Comment: Re:Service Guarantees Citizenship (Score 1) 231

by blizz017 (#37720316) Attached to: Security Researcher Threatened With Vulnerability Repair Bill

So if I disclose all your bank password, would that make me immune ? I agree in part, but it is a problem. If as a delivery dude, I find your key under the front door mat, can I make a 1000 copies and drop them off all over the city with your address to teach you to be safer ? I am genuinely asking, I don't have the answer. If I simply return your key, and you keep putting it under the mat, then what do I do.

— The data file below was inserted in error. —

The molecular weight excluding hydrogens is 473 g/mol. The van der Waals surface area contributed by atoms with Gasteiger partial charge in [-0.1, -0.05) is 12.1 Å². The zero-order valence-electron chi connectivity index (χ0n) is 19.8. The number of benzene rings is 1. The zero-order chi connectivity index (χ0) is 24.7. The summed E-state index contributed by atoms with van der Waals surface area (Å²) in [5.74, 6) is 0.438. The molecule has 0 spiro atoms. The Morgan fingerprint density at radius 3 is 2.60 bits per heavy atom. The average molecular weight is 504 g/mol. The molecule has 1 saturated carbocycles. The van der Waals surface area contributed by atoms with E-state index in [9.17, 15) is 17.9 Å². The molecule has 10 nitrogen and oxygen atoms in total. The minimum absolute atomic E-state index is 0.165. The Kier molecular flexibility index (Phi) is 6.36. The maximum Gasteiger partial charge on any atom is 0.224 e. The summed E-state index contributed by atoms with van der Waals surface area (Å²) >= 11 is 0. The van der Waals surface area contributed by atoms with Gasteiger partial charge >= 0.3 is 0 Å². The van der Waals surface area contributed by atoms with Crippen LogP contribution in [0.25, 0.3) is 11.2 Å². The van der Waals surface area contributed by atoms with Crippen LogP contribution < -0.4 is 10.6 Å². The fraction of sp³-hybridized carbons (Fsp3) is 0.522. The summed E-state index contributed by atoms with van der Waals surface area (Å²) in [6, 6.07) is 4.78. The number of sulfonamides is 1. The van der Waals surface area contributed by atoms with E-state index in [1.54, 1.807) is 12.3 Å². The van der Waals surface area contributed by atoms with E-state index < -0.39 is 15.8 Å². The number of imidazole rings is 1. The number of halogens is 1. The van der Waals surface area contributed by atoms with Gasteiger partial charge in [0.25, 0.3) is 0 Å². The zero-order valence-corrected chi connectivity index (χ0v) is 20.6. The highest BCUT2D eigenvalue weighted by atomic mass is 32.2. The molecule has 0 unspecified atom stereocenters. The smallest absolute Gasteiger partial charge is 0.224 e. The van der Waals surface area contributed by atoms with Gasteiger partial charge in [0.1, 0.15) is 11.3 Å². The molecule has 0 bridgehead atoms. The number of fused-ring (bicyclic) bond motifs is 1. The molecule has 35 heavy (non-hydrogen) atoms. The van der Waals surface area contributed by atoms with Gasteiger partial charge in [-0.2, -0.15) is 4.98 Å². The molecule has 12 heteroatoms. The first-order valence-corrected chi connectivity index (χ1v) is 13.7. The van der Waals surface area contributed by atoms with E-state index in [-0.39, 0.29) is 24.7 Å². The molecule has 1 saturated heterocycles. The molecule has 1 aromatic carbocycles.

That's not what he meant; If you disclose the vulnerability that exposes his passwords, you're immune. If you exploit the vulnerability and disclose the passwords than you're not immune from the action of disclosing data improperly. You don't have to disclose the passwords to prove the vulnerability. In your little example, the vulnerability would be the key under the front door mat. The exploit would be using that key and/or making copies of the key. Proper disclosure would dictate that you notify him that his key is under the front door mat and give him time to respond and remedy the situation after a period of time (say 30 days) if he ignores the vulnerability or the vulnerability is remedied, than disclose the vulnerability. Improper disclosure would be letting the public at large know the day you found the key; you don't need to make copies of the key to prove or disclose the vulnerability.. it adds nothing and just makes you a dick. In the reality of this case; the guy didn't disclose any customer data to the public at large (at least from what I gather), and he stated that he will delete any data resulting from the breach and would even allow the company to verify as such. Following the whole "Disclosure Guarantees Immunity" philosophy this guy should be in the clear. Data access is going to occur at times in vulnerability research, what you do with that data is what should determine whether you get immunity or not.